The Quad, a grouping of Indo-Pacific democracies, is more relevant than ever. It must now operationalise not just the military exchanges but also formalise economic and technology partnerships that will undergird a meaningful new multilateral, provide it with resilience and appeal in the Indo-Pacific region. In this Webcast, co-hosted by Gateway House and Konrad-Adenauer-Stiftung, the panelists discuss the need to reform Quad, which hosts the four leading global voices, in order for it to become the magnet that attracts like-minded nations, small and big cutting across continents and oceans to converge on the new world order realities.
On 23 July, Gateway House co-hosted a webinar with Konrad-Adenauer-Stiftung on QUAD or QUAD?. The panel included Dr.C Raja Mohan, Dr. Malcolm Davis, Tetsuo Kotani, Alexander Slater, Peter Rimmele and Manjeet Kripalani
China’s escalating actions in the wake of the COVID-19 catastrophe is a calculated strategic diversion and risk. In the Indo-Pacific, tensions between China and the U.S., Australia, India and others are building momentum. As a geopolitical partnership, the relevance of the Quad is now proven. There are clear ways to empower it immediately, and make it a resilient grouping.
India needs its own merchant fleet to run parallel with its increasingly strong navy. The geopolitical and geoeconomic compulsions have never been greater. India’s growing imports and exports of crude oil, LPG, and coal are all carried on foreign-owned shipping vessels, depriving the country of revenue and creating a geopolitical imbalance with an increasingly strong Indian navy that is set to play a significant role in the Indo-Pacific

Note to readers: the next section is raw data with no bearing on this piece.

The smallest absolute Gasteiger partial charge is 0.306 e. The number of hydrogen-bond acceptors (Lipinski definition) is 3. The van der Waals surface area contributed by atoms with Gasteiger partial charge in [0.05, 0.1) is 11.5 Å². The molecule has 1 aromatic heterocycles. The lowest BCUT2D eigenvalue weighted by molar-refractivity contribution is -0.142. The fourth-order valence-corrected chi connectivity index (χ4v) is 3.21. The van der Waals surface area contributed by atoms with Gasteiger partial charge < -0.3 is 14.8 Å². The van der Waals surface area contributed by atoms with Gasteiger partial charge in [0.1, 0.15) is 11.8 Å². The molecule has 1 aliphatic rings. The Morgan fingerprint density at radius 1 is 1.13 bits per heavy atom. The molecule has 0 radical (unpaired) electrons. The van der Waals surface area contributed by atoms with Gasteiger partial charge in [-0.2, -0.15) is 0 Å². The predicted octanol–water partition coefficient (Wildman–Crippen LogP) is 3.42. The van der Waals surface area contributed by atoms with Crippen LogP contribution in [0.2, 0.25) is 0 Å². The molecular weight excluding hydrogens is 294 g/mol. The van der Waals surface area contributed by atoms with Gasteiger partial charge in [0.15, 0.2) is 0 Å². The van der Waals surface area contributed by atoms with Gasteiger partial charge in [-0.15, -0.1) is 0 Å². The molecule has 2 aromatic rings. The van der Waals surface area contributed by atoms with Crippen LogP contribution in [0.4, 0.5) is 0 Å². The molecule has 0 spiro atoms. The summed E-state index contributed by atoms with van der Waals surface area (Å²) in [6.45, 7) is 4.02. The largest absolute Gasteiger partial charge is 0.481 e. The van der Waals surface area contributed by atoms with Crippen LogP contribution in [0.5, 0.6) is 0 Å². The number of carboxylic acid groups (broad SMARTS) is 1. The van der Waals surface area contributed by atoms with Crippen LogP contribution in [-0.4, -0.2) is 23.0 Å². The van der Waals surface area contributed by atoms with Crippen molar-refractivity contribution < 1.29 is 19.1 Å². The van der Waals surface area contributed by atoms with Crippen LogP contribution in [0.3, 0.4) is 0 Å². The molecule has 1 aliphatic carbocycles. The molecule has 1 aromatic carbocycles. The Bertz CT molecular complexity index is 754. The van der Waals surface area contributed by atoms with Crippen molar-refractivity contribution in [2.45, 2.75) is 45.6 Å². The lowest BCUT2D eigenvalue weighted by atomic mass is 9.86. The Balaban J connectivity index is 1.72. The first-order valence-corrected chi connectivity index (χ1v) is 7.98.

Gateway House was part of a delegation of scholars that recently visited China and interacted with Chinese scholars and universities across Beijing, Chengdu and Kunming. It provided a better understanding of China’s perspectives and concerns on key geopolitical and geoeconomic issues
Canada, a middle power, and India, an aspiring middle power, have much to offer each other. The India-Canada Track 1.5 Dialogue, the second edition of which will be held on November 22 in Mumbai, is designed to advance the relationship. Manjeet Kripalani, Executive Director, Gateway House, in conversation with Cleo Paskal, Associate Fellow, Chatham House, who is in the city for the Dialogue and to lead a second initiative, called the Indo-Pacific Engagement
The foreign ministers of the Quad countries meet for the first time in New York today even as the Indo-Pacific has turned into a keenly contested geopolitical arena. Some countries are offering to play a mediatory role while other triangular equations are also undergoing change. An analysis of some of the relationships at work here
India’s foreign policy is increasingly blended in with its domestic agenda – and vice versa. Prime Minister Modi’s past proactive foreign policy has paid dividends in bringing global attention to India, a fact young voters have noticed and approved. In his second term, what will India’s foreign policy look like? A continuum of the past, but also new frameworks for the future
Canada, which has been slow to respond to a changing trans-Pacific neighbourhood, can join India and the ASEAN member states to embark on a trilateral dialogue on the Indo-Pacific’s importance in terms of political, strategic and other domains. An alignment in outlook can strengthen the security and prosperity of a region, currently mired in U.S.-China rivalries
Philippines, Cambodia and Lao PDR face a range of development challenges at home even as they respond dynamically to shifting priorities in external relations. With U.S.-China competition increasingly shaping this part of the world, will India provide some balance? An insider’s account of how three less noticed ASEAN countries are coping with geopolitical changes